Doing business in Denmark
Six top tips
Denmark is a lovely, quiet country with well-educated people who speak excellent English. Infrastructure is superb, with well-paved roads and buses and trains that run mostly on time. Internet access is universal, and digitalization has made the Danish government largely paperless. Corruption is minimal.
But understanding the Danish culture, and in particular Danish business culture, isn’t always easy. Here are six quick tips.
Doing business in Denmark: Tip #1
The Danes are unlikely to be impressed by your job title or academic title – in fact, they very rarely use their own titles. They’re interested in what you can offer their business or add to their organization.
Showing up for an in-person meeting in overdone designer clothing, heavy jewelry or perfume will be a turnoff – simple clothing for both men and women is best. And expecting reverence or obedience because of your position, or bragging about your past achievements, will make you unpopular among the Danes.
Doing business in Denmark: Tip #2
Opt for transparency.
Danish business partners and employee team members expect to know a lot more about what is going on in a business deal or environment than their counterparts in many other cultures.
In order for them to “sign on” to your project and give it their full enthusiasm, they’ll want you to explain exactly why you are making a specific business move and how it will help achieve their business goals.
Be prepared for Danish employees to ask tough questions and even disagree with the boss about where the project is going. This willingness to question authority is encouraged by the Danish educational system.
Doing business in Denmark: Tip #3
Respect Danes’ time.
In a country where status isn’t very important and the government taxes away much of their income, nothing is more important to the Danes than their time.
Not only should you not be late to any business appointment, you should prepare to finish your business in precisely the time your contact has allotted to you. For any meeting, it’s a good idea to know precisely what you want to achieve with the time you’ve been given, and get right to the point. The Danes are direct speakers and waste very little time on small talk.
Danish employees generally work hard on the job, but they rarely stay extra hours, which is why you’ll find most offices vacant at 5pm. Employees have gone home to spend time with their families, although depending on the job, some may log on later in the evening when the kids are in bed.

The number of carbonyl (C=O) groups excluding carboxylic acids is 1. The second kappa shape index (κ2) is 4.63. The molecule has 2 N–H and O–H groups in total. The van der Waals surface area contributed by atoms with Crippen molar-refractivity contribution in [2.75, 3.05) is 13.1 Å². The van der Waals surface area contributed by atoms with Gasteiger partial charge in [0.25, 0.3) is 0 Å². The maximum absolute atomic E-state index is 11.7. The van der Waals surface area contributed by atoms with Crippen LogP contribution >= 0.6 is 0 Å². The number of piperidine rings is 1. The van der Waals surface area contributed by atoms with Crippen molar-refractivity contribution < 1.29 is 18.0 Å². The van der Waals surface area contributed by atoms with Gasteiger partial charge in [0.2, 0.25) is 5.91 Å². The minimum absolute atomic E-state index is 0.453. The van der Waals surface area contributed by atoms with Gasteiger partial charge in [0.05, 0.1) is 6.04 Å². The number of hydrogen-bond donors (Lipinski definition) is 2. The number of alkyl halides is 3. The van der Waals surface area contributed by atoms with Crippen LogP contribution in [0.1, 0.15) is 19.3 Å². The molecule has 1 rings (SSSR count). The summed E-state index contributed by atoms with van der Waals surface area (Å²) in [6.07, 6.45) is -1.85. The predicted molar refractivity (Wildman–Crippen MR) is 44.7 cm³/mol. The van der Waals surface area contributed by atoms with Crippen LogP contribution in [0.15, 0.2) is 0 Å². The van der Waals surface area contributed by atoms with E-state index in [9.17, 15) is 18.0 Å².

Doing business in Denmark: Tip #4
Don’t be dramatic.
Some cultures value the public display of passion – loudly declaring how much you care about your product or business, or wailing about unfairness when your expectations or price levels cannot be met.
Denmark is not one of these cultures. Your business partners here will be enthusiastic in their own quiet way, but they will be calm – sometimes almost monotone – and controlled throughout your business discussions.
If you lose your temper or raise your voice, the Danes simply won’t know what to do about it. They may simply write you off as childish, or someone who cannot be trusted or depended on.
Doing business in Denmark: Tip #5
Avoid business gifts.
Denmark is one of the least corrupt societies in the world, so if you show up with expensive gifts for your Danish colleagues, they might not be able to accept them. At best, the gifts might be donated to the company’s human relations department for distribution to employees at the annual holiday party.
Danes are not expecting any gift at all, but if you insist a small item of food from your native country is usually appreciated. Most Danes have a sweet tooth and the country actually records one of the world’s highest per-capita consumption of candy.
If you work at a Danish company, you do not have to give gifts to your boss or co-workers. Occasionally, if a co-worker is getting married, having a baby, or retiring, everyone in the office will chip in for a single gift.
When invited to a Danish home, a good bottle of red wine is the standard gift. If you avoid alcohol, flowers or prettily-packed candies are also appropriate.
Doing business in Denmark: Tip #6
Consider a cultural trainer.
If you feel you need more clarification on doing business in Denmark, consider hiring a cultural trainer. A good cultural trainer can tailor an in-person or virtual presentation to your team and its plans for doing business in Denmark or with Danes.
Hiring a skilled cultural trainer for just a single workshop can help you avoid embarrassing and expensive business mistakes that can hold back your project and result in you losing money.
Most companies wait until they run into conflicts before hiring a cultural trainer, and then wish they’d done it sooner.